BOSTON — Grants totaling $313,500 will help projects in the state’s northwest corner that improve access to outdoor recreation, promote the use of local wood products, and enhance emergency response to remote locations.
“The Mohawk Trail Woodlands Partnership region has amazing natural resources and opportunities for outdoor recreation and nature-based tourism, and our Administration is pleased to work with the rural communities of the region to support economic development that conserves land and enhances resilience to climate change,” Gov. Charlie Baker said in a news release.
“Through this funding and the hard work of so many, these communities will be able to advance important projects to bring jobs and revenue to the region while also helping to prepare for the impacts of climate change,” said Lt. Gov. Karyn Polito.
Ten municipalities and two regional economic development organizations received grants as follows:
- The New England Forestry Foundation, of Littleton, secured $60,000, to be matched with $60,000 from the U.S. Forestry Service. Projects include completing two town forest plans, updating two forest plans into climate forestry plans, and planting riverside trees across the Mohawk Trail Woodlands Partnership region.
- Lever Inc., a business incubator in North Adams, received $60,000 for completion of its Mohawk Entrepreneurial Challenge II for startups in forestry and wood use.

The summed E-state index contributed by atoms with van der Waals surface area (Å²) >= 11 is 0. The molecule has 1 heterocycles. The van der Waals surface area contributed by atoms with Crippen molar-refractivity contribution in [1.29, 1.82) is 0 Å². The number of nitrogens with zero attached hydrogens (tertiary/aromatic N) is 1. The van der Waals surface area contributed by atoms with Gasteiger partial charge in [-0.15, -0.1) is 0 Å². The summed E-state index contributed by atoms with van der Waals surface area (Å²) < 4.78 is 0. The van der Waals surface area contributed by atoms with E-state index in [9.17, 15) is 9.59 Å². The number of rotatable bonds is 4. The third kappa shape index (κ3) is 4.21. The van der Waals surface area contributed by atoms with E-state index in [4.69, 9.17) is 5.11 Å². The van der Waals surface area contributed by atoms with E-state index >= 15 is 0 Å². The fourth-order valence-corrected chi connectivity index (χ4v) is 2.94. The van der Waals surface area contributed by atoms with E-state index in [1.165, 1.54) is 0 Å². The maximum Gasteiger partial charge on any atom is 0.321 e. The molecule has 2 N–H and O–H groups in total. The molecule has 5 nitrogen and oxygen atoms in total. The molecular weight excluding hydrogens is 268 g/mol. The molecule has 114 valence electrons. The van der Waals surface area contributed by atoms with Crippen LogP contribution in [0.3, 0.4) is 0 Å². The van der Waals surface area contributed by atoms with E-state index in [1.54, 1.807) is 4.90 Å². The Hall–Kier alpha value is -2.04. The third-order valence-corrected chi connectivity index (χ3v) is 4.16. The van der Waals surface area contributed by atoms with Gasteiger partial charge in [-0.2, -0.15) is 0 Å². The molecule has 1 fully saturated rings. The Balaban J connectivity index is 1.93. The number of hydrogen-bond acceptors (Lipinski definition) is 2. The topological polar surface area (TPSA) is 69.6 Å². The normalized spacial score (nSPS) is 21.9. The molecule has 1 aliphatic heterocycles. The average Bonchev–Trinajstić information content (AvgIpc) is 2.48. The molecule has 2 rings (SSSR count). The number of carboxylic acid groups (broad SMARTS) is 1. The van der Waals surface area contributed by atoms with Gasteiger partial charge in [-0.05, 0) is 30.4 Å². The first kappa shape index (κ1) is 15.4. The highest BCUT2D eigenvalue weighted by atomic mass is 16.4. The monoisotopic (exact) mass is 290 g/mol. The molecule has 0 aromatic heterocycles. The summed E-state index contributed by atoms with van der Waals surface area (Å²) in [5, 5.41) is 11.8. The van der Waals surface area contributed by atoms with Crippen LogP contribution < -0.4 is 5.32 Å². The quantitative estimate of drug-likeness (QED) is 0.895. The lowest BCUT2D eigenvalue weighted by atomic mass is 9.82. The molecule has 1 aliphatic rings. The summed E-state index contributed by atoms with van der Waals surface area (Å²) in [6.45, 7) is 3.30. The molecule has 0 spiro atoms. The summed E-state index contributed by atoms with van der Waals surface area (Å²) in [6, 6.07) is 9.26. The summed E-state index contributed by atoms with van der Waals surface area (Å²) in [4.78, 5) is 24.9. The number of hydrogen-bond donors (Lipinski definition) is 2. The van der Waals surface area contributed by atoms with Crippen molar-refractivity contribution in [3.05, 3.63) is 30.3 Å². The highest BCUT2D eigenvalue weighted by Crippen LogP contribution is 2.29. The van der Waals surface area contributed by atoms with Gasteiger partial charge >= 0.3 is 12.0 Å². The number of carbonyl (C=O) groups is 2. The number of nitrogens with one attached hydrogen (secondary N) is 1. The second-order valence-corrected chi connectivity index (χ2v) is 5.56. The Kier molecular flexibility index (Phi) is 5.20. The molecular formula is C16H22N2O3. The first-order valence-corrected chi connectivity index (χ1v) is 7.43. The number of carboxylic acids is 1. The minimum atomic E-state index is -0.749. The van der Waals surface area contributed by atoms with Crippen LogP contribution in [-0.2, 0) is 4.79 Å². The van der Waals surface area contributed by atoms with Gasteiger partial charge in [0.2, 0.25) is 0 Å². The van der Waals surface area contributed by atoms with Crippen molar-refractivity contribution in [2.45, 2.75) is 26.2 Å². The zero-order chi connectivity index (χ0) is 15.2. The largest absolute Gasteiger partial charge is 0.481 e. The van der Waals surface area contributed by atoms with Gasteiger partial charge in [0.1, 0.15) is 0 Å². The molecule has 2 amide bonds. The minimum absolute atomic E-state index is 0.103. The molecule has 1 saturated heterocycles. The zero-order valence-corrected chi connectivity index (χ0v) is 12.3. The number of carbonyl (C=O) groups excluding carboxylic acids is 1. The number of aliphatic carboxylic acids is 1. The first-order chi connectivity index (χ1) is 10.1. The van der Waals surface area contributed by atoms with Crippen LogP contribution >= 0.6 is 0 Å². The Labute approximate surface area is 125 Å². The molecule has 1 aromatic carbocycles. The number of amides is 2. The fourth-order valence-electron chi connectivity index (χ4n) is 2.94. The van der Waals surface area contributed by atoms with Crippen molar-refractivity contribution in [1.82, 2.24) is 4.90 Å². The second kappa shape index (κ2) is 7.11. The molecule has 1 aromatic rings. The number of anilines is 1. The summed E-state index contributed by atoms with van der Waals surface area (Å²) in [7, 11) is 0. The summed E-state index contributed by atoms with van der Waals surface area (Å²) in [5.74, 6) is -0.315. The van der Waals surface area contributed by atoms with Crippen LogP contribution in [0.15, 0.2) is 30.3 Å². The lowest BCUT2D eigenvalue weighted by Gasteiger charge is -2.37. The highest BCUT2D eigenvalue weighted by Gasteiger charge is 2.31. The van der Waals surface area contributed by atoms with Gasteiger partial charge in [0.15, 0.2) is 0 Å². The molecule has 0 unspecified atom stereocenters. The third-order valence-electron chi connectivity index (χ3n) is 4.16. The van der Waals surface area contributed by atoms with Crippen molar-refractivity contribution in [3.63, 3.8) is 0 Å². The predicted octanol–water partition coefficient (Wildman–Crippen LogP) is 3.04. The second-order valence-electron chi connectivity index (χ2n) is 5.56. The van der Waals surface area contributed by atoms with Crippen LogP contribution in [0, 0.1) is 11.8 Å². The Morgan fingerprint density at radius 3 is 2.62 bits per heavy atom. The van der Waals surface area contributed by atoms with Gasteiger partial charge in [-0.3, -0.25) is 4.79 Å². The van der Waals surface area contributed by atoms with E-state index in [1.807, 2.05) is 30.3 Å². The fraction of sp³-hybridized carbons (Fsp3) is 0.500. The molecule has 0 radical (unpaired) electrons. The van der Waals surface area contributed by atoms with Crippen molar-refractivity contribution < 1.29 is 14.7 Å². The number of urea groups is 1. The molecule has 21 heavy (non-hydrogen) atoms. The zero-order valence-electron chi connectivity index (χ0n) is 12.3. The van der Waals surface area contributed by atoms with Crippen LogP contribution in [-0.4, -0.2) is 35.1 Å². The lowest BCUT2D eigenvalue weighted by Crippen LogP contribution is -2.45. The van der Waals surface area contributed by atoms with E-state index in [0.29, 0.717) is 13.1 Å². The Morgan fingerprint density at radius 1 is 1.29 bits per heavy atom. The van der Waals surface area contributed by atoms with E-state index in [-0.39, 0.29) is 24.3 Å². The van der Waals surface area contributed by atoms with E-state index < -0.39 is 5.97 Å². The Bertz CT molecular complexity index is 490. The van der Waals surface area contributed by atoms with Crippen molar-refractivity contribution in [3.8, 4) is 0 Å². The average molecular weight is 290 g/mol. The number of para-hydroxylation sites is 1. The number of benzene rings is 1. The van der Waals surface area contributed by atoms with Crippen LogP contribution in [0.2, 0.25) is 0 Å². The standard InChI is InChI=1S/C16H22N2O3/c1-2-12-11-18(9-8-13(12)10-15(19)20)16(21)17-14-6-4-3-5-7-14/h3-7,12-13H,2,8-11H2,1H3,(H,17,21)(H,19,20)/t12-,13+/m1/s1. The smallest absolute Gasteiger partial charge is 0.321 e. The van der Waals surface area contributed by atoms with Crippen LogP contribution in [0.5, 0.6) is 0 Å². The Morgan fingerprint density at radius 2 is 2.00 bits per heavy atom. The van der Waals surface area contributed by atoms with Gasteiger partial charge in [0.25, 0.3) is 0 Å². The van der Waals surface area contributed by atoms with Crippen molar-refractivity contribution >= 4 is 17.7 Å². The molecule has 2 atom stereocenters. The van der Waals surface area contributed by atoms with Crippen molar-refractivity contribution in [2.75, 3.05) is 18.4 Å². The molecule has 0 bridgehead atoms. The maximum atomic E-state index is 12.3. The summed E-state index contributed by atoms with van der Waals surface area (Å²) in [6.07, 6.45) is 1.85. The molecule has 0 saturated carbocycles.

- Adams received $20,000 to complete the process of selecting food, education and outdoor recreation vendors for the Greylock Glen conservation area.
- Charlemont secured $20,000 for design and installation of educational and regulatory signage related to rafting at various locations.
- Heath received $20,000 for regional trail network design. Phase III of the project includes trails connecting the town forest with Catamount State Forest.
- New Ashford got $20,000 for design and construction of a trail around Beaver Pond on the slopes of Mount Greylock.
- North Adams secured $20,000 for completion of design work and property research on a section of the town’s Adventure Trail.
- Peru received $20,000 for completion of gravel road improvements to allow access to MassWildlife property in town.
- Rowe got $20,000 to implement its climate forest plan. This includes installation of hemlock plots to be monitored by an adjacent school for invasive insects called woolly adelgids. The project also involves mapping an old growth site and inoculation of ash trees against invasive beetles.
- Williamstown will use $20,000 to buy climate-adapted trees for the town common. Planting will be paid for with local matching funds.
- Hawley got $17,000 to buy an all-terrain vehicle with tracks for four-season rescue operations on state land and other open space in town.
- Ashfield got $16,500 for construction of a recycling center using local wood. The project includes creation of educational materials about the benefits of local wood.